After I had a heart device placed inside me, I felt like a monster during my recovery. During the first week after the pacemaker implantation, I found it almost impossible to look at the collarbone area above my chest without cringing. I felt like I was ready for the next Halloween costume party.
First, you could see the outlines of the device directly underneath my skin. To me, it seemed to produce a lump that looked like a computer mouse (hence the reference to "pet mouse Igor"). It also seemed to me that the lump swelled out about two inches from my skin, although now I realize that this was a bit of an exaggeration. And there was this incision that had left what to me seemed like an enormous, raised scar (hence the reference to the Bride of Frankenstein because she had jagged scars). I felt like a freak of nature – but a grateful freak of nature. After all, this device was keeping my heart beating regularly, so even if I had to be wrapped like a mummy in duct tape to make it stay inside me, it would have been worth it.
I tried to avoid wearing clothes that provided even the slightest view of the scar and the pacemaker. I am well known for having a closet full of outfits. This always resulted in a fair share of comments about my addiction to fashion. In my defense, I had carefully shopped over a 30-year career to purchase a professional wardrobe filled with classic clothes that would remain in style. And as you may have guessed, I exercised so much that I did not have to worry about outgrowing my outfits. Ironically, it seemed that I had finally reached a point in time when many of my friends and family members saw the beauty of having a well-stocked clothing wardrobe to accommodate my new pacemaker accessory!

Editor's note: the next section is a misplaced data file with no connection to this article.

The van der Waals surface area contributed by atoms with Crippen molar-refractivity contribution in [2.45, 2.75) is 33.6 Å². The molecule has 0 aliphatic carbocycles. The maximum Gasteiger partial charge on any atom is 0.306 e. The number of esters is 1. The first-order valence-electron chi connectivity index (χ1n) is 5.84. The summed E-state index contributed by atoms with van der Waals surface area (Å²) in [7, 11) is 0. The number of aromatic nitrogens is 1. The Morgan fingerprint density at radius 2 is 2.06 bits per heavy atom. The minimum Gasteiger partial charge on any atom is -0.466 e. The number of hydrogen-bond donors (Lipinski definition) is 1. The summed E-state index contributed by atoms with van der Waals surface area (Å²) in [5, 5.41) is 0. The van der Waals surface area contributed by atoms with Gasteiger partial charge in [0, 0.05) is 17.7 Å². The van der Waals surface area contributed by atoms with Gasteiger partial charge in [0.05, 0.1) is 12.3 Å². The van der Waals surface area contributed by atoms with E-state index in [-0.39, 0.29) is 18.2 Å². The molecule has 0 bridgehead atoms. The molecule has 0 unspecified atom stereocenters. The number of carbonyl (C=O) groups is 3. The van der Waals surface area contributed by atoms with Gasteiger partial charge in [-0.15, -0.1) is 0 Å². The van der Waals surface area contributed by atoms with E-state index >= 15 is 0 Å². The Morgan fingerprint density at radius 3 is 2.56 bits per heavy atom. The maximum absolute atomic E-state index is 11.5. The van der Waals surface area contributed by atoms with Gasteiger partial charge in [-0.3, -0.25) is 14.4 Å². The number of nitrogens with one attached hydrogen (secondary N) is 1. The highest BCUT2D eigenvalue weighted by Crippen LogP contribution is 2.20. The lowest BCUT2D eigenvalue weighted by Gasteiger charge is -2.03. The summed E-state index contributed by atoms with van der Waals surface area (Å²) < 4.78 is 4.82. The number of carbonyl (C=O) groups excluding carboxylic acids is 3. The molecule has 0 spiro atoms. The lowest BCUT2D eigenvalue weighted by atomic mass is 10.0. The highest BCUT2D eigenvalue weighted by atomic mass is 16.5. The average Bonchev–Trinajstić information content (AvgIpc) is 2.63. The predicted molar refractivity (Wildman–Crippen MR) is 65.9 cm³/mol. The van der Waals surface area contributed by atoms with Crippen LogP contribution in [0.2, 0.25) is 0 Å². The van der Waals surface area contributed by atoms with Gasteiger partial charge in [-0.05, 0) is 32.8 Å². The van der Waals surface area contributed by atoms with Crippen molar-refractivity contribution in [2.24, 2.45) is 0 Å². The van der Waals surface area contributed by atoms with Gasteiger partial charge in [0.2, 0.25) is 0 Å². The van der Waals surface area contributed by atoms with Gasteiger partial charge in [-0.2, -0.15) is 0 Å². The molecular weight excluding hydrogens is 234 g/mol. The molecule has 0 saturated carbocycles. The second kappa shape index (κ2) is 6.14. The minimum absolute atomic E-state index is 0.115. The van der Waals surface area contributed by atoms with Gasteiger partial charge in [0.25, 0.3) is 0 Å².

An acquaintance who was an occupational therapist made some suggestions about some creams and lotions that might heal and lessen the projection of the scar on my collar bone. I tried these, but with such fair skin, I concluded that I would be bearing the marks of the implantation for a long time to come. It took a few months but I finally decided if I could live with and view the scar, others could too.